WPPB

Scott Simon

There's a big, glittering musical in a classic key on Broadway again, where the townspeople of Yonkers sing and dance, the New York Central train toots steam and the audience starts standing in ovation from the moment the big-name star takes the stage.

Renée Watson's young adult novel Piecing Me Together tells the story of Jade, a Portland, Ore., high school student with "coal skin and hula-hoop hips." Jade has won a scholarship to St. Francis, a private school that's mostly white. She makes friends and does well, but she also feels the school sees her as some kind of project — and she doesn't like it.

A mentor named Maxine comes into her life with a program called Woman to Woman. Maxine is black too, and once lived in her neighborhood, but Jade wonders if Maxine just sees her as someone who needs to be saved.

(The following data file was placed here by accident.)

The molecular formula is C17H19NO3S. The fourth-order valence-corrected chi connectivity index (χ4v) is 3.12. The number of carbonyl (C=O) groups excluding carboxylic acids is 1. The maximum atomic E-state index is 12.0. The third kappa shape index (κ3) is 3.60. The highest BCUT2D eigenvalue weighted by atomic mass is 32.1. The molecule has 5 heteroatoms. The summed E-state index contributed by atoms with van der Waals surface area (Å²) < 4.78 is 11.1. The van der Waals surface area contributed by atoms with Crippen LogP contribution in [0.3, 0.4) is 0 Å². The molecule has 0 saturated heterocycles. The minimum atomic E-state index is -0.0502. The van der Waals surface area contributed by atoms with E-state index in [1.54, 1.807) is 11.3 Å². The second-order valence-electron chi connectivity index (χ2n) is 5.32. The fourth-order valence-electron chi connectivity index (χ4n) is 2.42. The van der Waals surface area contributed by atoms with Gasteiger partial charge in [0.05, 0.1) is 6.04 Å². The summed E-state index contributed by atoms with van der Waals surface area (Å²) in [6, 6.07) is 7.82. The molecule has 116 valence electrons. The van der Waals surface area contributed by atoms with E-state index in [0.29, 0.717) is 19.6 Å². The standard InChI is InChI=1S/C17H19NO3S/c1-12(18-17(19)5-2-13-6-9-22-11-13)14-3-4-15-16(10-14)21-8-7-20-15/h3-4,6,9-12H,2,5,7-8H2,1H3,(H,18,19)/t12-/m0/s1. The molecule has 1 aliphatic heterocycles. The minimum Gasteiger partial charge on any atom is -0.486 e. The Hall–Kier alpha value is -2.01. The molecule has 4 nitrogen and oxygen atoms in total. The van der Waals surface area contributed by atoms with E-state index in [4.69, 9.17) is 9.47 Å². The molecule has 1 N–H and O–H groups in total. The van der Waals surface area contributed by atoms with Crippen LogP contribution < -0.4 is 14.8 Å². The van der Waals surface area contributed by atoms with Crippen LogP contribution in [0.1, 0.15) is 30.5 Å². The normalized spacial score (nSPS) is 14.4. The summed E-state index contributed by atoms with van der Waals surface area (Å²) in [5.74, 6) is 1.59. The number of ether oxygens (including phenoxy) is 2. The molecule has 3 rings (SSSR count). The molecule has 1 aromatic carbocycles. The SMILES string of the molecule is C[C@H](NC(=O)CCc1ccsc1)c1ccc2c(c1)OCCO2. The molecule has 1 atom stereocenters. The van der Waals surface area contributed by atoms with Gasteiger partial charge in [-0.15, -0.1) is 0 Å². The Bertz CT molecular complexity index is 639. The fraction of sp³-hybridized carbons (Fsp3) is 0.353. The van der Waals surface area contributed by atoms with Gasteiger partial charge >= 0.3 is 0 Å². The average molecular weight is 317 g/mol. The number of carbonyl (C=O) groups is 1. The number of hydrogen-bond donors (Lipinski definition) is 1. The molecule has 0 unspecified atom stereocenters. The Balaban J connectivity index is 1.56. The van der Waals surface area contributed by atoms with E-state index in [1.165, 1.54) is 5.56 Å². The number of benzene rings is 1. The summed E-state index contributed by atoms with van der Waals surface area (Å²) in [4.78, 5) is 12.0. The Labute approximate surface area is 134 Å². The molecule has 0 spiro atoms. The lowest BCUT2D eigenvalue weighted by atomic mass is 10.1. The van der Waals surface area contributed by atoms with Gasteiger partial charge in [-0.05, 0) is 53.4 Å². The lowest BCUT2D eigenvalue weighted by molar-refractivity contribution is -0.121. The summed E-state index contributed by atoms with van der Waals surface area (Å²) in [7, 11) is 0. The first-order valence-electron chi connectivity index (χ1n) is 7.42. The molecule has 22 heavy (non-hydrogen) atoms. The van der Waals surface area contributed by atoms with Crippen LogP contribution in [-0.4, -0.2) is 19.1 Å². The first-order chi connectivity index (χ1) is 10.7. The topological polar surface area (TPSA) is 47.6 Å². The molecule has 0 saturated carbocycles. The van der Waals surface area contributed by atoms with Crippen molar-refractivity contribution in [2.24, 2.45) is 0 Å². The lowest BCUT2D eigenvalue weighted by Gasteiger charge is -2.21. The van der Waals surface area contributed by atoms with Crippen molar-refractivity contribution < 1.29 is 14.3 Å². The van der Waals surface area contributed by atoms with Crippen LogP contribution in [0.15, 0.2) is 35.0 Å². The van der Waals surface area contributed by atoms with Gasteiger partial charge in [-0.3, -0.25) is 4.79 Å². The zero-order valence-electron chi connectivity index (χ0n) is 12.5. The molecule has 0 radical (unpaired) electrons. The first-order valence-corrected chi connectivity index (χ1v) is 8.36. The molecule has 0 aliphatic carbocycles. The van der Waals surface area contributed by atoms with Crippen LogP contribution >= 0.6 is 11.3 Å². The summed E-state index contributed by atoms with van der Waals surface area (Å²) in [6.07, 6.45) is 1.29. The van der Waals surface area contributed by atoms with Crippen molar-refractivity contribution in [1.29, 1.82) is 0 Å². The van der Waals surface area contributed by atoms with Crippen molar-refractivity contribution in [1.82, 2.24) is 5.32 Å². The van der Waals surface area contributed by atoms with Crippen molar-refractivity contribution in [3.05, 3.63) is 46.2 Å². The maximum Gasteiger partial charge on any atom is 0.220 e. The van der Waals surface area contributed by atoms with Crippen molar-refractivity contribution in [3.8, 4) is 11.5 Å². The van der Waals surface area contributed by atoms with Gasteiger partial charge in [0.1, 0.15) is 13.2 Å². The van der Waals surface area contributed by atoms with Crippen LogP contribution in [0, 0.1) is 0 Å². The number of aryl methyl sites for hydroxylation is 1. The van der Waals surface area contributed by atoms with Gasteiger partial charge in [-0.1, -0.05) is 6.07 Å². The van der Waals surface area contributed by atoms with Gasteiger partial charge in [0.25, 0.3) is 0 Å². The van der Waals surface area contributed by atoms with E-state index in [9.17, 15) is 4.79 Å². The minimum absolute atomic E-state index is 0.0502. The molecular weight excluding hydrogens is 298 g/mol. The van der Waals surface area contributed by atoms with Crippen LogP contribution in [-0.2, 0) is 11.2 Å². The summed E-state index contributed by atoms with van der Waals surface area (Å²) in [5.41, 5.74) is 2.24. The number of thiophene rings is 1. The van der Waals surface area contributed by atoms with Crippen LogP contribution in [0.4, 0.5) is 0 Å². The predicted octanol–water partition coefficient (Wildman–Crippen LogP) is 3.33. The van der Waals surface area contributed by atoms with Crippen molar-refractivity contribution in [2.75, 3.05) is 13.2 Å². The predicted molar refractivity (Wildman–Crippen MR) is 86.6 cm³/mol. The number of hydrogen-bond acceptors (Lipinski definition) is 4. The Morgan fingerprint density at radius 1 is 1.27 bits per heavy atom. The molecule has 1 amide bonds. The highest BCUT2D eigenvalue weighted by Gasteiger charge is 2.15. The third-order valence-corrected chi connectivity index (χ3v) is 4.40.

Akwaeke Emezi's debut novel, Freshwater, is the lyrical, nonlinear story of a woman named Ada, born in Nigeria with, as she puts it, "one foot on the other side." Several "selves" exist inside of Ada, and they identify themselves as "we." When Ada comes to America for college, a traumatic event causes the "we" to take over, and Ada struggles to control her own body.

The author, who won the 2017 Commonwealth Short Story Prize for Africa, says she pulled from her own experiences.

A dog named Abby is back from the dead.

Abby, a black Lab mix, wandered away from her home in Apollo, Pa., outside Pittsburgh, 10 years ago. Abby's owner, Debra Suierveld, and her children looked for their dog but couldn't find her, accepted her loss and had her declared deceased.

And then, 10 years later, they got a call from an animal shelter.

Michael Korda's new book Catnip: A Love Story is drawn from scribbles that amused in a time of anxiety. Korda's wife, Margaret, was diagnosed with a malignant brain tumor. She went riding most days of what turned out to be the last year of her life, and each day, he sketched cartoons of their cats on the back of old manuscripts in the tackroom.

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